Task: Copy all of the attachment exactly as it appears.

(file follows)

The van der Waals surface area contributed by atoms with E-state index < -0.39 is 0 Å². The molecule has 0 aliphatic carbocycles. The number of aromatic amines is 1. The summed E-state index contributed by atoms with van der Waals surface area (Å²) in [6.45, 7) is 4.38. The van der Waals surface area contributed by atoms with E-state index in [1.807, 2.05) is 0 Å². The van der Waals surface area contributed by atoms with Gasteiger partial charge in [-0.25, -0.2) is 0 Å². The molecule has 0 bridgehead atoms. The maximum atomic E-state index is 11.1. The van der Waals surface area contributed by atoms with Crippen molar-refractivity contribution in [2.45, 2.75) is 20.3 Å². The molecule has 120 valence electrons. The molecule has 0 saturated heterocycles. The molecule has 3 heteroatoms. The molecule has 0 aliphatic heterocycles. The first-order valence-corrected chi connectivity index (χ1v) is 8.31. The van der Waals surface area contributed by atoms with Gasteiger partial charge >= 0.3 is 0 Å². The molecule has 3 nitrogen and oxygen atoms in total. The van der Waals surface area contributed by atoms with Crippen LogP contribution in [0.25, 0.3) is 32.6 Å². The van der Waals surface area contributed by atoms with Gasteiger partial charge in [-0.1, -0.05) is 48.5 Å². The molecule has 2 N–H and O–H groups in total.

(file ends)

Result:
The van der Waals surface area contributed by atoms with E-state index < -0.39 is 0 Å². The molecule has 0 aliphatic carbocycles. The number of aromatic amines is 1. The summed E-state index contributed by atoms with van der Waals surface area (Å²) in [6.45, 7) is 4.38. The van der Waals surface area contributed by atoms with E-state index in [1.807, 2.05) is 0 Å². The van der Waals surface area contributed by atoms with Gasteiger partial charge in [-0.25, -0.2) is 0 Å². The molecule has 0 bridgehead atoms. The maximum atomic E-state index is 11.1. The van der Waals surface area contributed by atoms with Crippen molar-refractivity contribution in [2.45, 2.75) is 20.3 Å². The molecule has 120 valence electrons. The molecule has 0 saturated heterocycles. The molecule has 3 heteroatoms. The molecule has 0 aliphatic heterocycles. The first-order valence-corrected chi connectivity index (χ1v) is 8.31. The van der Waals surface area contributed by atoms with Gasteiger partial charge >= 0.3 is 0 Å². The molecule has 3 nitrogen and oxygen atoms in total. The van der Waals surface area contributed by atoms with Crippen LogP contribution in [0.25, 0.3) is 32.6 Å². The van der Waals surface area contributed by atoms with Gasteiger partial charge in [-0.1, -0.05) is 48.5 Å². The molecule has 2 N–H and O–H groups in total.